Cantor's role in debt talks could shape his future
Rep. Eric Cantor, R-Va., has emerged as the most visible, if not the most pivotal, player in the deadlocked debt-reduction talks — and he also may be the one with the most to lose.
WASHINGTON — Rep. Eric Cantor, R-Va., has emerged as the most visible, if not the most pivotal, player in the deadlocked debt-reduction talks — and he also may be the one with the most to lose.
As the majority leader and second in command among Republicans in the House of Representatives, Cantor is widely regarded as the leader of a new generation of congressional conservatives.
They insist on no new taxes, think government is too bloated and intrusive and aren't shy about sharply criticizing President Obama. Should they get most of their way in the talks, government's role in many aspects of American life could be changed dramatically.
They're counting on Cantor to articulate those views, and he has done so regularly in his intense, fact-packed style, often overshadowing — some say muscling out of the picture — House Speaker John Boehner, R-Ohio.
But if the talks collapse or the negotiators wind up with a deal not to conservatives' liking, does Cantor pay the biggest price? Could the 48-year-old Richmond native's ambitions to be speaker suffer? And if so, what might that do to conservative unity — and to its clout — in the House?
"This could blow up, and with it his ambitions," said Larry Sabato, the director of the University of Virginia Center for Politics. And Sabato, who has known Cantor for 20 years, says Cantor is full of "pure ambition. He wants to be speaker."
Conservatives are watching closely. "If the talks result in what's perceived as a cave-in," then Cantor's political future is at risk, said Michael Franc, the vice president for government studies at the conservative Heritage Foundation.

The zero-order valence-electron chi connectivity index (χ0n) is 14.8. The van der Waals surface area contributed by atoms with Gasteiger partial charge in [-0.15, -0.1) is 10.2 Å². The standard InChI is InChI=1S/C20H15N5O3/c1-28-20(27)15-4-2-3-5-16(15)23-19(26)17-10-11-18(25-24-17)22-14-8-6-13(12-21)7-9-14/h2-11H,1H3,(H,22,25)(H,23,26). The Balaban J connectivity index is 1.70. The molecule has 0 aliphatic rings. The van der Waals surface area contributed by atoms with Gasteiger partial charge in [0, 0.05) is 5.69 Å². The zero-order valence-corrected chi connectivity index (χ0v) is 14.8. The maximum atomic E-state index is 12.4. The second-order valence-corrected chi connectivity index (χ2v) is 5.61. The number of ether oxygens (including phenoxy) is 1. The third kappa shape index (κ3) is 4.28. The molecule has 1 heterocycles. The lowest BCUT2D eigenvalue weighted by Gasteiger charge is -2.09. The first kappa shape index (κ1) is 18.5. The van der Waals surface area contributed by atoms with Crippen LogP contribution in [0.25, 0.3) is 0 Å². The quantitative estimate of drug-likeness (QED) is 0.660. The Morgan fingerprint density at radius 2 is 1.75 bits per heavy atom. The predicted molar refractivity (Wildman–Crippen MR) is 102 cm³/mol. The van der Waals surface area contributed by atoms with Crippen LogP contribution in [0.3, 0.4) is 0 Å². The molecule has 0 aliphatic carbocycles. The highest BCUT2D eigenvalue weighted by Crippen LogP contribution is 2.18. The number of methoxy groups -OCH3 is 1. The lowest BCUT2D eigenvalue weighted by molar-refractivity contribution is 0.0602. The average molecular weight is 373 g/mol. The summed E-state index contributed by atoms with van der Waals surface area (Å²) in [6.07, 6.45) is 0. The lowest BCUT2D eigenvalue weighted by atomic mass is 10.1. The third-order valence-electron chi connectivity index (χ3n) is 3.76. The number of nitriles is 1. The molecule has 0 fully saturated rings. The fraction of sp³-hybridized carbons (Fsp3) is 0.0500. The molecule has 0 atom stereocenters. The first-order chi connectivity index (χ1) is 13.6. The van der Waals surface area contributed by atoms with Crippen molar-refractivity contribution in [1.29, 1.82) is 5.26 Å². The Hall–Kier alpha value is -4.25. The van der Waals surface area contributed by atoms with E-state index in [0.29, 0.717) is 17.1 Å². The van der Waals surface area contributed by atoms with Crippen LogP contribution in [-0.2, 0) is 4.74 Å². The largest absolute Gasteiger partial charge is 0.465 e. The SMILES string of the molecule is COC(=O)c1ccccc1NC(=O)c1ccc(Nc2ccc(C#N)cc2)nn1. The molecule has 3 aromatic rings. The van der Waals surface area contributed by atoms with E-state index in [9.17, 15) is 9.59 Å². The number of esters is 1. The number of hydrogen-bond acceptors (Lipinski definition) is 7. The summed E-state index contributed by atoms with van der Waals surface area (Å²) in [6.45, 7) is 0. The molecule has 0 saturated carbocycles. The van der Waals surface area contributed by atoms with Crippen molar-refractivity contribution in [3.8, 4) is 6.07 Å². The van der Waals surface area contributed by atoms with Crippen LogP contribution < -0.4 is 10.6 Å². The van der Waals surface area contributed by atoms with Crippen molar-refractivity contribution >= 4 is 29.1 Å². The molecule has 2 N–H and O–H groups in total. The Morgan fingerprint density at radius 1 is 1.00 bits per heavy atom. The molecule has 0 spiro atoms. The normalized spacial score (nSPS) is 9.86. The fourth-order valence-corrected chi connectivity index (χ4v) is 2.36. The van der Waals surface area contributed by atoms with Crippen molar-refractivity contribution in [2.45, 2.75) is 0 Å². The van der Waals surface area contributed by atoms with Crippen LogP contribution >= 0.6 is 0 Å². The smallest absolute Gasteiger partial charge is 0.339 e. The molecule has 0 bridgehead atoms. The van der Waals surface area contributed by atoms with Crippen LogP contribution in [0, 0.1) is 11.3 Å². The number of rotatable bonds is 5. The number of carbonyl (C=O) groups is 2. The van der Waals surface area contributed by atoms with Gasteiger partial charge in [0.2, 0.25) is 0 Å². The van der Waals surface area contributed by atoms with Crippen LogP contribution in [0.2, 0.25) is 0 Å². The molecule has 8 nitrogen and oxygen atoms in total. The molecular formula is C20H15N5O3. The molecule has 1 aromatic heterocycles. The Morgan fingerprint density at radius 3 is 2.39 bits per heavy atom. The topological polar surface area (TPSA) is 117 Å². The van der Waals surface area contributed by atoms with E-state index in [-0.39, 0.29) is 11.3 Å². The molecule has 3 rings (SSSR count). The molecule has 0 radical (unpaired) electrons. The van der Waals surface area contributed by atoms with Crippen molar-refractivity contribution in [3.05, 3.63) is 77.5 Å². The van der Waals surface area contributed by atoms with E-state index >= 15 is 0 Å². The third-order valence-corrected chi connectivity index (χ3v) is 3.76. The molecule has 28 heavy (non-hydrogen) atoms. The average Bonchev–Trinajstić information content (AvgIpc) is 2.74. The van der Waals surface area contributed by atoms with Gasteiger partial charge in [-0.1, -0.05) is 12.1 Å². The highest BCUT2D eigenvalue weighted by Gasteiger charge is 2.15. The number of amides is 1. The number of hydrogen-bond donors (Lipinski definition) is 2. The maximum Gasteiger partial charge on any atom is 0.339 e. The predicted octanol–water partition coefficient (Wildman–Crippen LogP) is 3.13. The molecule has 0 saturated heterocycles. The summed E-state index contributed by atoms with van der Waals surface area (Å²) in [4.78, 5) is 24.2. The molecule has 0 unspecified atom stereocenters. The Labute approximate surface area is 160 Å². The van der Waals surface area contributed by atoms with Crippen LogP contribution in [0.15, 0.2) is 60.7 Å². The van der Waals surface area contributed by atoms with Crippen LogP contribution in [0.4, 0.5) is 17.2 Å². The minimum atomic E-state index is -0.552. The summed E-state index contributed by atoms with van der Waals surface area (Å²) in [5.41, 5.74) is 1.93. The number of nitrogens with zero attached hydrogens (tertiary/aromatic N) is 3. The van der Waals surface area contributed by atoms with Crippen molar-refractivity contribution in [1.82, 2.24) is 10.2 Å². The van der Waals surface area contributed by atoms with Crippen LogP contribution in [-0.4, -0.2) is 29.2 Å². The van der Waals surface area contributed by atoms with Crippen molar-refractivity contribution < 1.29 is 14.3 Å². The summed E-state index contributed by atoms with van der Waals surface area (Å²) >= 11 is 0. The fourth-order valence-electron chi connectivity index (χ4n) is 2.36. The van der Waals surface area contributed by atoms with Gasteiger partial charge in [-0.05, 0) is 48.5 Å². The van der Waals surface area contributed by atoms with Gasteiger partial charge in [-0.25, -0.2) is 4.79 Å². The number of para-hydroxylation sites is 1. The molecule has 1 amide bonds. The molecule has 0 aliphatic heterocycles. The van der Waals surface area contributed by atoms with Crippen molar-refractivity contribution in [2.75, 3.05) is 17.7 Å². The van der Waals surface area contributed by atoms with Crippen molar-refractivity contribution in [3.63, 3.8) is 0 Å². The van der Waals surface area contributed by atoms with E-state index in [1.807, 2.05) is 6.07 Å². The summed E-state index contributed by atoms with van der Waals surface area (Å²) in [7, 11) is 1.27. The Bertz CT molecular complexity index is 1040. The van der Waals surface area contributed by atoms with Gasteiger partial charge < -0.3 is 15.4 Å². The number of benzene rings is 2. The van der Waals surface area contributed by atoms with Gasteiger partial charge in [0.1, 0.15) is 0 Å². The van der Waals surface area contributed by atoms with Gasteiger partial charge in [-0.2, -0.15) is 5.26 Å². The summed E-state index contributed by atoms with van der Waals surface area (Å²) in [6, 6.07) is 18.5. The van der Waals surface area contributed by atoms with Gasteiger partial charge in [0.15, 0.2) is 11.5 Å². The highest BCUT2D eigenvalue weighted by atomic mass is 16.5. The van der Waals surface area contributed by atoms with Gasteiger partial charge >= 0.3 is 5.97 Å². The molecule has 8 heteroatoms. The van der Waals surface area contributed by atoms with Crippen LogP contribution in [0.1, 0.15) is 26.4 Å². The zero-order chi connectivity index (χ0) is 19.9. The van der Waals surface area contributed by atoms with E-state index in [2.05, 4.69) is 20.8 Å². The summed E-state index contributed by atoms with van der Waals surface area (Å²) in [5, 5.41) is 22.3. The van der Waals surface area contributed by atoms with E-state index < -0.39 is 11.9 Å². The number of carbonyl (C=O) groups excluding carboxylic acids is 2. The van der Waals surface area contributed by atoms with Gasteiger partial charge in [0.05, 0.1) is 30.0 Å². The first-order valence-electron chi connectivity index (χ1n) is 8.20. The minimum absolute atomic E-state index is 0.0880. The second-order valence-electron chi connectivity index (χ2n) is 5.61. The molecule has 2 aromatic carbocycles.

But, noted Franc, who in the 1990s worked for House Majority Leader Dick Armey, R-Texas, "if it collapses because he sticks to core principles, his reputation is enhanced among the rank and file."
Republicans won't talk openly about Cantor's future or his relationship with the speaker.
Asked about the political risks, Cantor spokesman Brad Dayspring said: "Eric has approached the debt-limit negotiations under Speaker Boehner's directive to find spending cuts commensurate with the amount of the debt ceiling increase. ... Eric simply is representing the views and principles of the House Republicans that he was elected to lead."
So far, analysts and colleagues say Cantor is doing the job he's supposed to do.
"It's not uncommon for the majority leader to be in closer cooperation with where the rank and file is," said Daniel Palazzolo, a professor of political science at the University of Richmond, "and Eric Cantor is a true believer on the tax issue."
As the debt talks unfold, the differences between Cantor and Boehner become more pronounced.
Boehner, 61, is from a political generation that's different from Cantor's. "You could imagine Boehner becoming a party leader in the '50s or '70s," said Burdett Loomis, a professor of political science at the University of Kansas.
"He came up with the old kind of leadership, where you engaged in dialogue with the other side," said Michael Tanner, a senior fellow at the libertarian Cato Institute.